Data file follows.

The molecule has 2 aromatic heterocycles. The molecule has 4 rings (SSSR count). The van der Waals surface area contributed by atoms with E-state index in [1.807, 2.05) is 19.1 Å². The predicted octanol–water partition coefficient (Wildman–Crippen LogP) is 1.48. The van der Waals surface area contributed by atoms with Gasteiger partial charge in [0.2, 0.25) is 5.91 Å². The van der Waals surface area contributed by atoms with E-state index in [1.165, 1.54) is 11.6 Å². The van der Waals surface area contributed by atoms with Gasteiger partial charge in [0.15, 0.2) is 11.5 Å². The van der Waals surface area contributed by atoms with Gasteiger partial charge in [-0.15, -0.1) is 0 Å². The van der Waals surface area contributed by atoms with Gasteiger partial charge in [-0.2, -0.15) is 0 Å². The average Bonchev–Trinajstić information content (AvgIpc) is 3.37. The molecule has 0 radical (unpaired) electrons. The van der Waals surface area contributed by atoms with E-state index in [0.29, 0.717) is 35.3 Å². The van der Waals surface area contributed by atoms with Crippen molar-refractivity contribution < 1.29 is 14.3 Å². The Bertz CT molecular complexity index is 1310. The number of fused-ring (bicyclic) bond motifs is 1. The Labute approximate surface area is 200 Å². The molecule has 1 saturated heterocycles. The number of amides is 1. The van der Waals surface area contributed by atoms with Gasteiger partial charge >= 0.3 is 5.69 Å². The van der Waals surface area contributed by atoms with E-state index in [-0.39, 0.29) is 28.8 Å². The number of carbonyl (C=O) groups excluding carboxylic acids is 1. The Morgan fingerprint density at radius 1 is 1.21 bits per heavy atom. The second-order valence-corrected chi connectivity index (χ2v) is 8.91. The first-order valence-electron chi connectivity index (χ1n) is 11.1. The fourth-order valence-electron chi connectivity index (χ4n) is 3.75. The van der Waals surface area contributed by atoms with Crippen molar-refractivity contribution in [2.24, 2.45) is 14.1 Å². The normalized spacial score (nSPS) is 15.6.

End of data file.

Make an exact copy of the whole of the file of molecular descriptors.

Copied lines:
The molecule has 2 aromatic heterocycles. The molecule has 4 rings (SSSR count). The van der Waals surface area contributed by atoms with E-state index in [1.807, 2.05) is 19.1 Å². The predicted octanol–water partition coefficient (Wildman–Crippen LogP) is 1.48. The van der Waals surface area contributed by atoms with Gasteiger partial charge in [0.2, 0.25) is 5.91 Å². The van der Waals surface area contributed by atoms with E-state index in [1.165, 1.54) is 11.6 Å². The van der Waals surface area contributed by atoms with Gasteiger partial charge in [0.15, 0.2) is 11.5 Å². The van der Waals surface area contributed by atoms with Gasteiger partial charge in [-0.15, -0.1) is 0 Å². The van der Waals surface area contributed by atoms with Gasteiger partial charge in [-0.2, -0.15) is 0 Å². The average Bonchev–Trinajstić information content (AvgIpc) is 3.37. The molecule has 0 radical (unpaired) electrons. The van der Waals surface area contributed by atoms with E-state index in [0.29, 0.717) is 35.3 Å². The van der Waals surface area contributed by atoms with Crippen molar-refractivity contribution < 1.29 is 14.3 Å². The Bertz CT molecular complexity index is 1310. The number of fused-ring (bicyclic) bond motifs is 1. The Labute approximate surface area is 200 Å². The molecule has 1 saturated heterocycles. The number of amides is 1. The van der Waals surface area contributed by atoms with Gasteiger partial charge >= 0.3 is 5.69 Å². The van der Waals surface area contributed by atoms with E-state index in [-0.39, 0.29) is 28.8 Å². The number of carbonyl (C=O) groups excluding carboxylic acids is 1. The Morgan fingerprint density at radius 1 is 1.21 bits per heavy atom. The second-order valence-corrected chi connectivity index (χ2v) is 8.91. The first-order valence-electron chi connectivity index (χ1n) is 11.1. The fourth-order valence-electron chi connectivity index (χ4n) is 3.75. The van der Waals surface area contributed by atoms with Crippen molar-refractivity contribution in [2.24, 2.45) is 14.1 Å². The normalized spacial score (nSPS) is 15.6.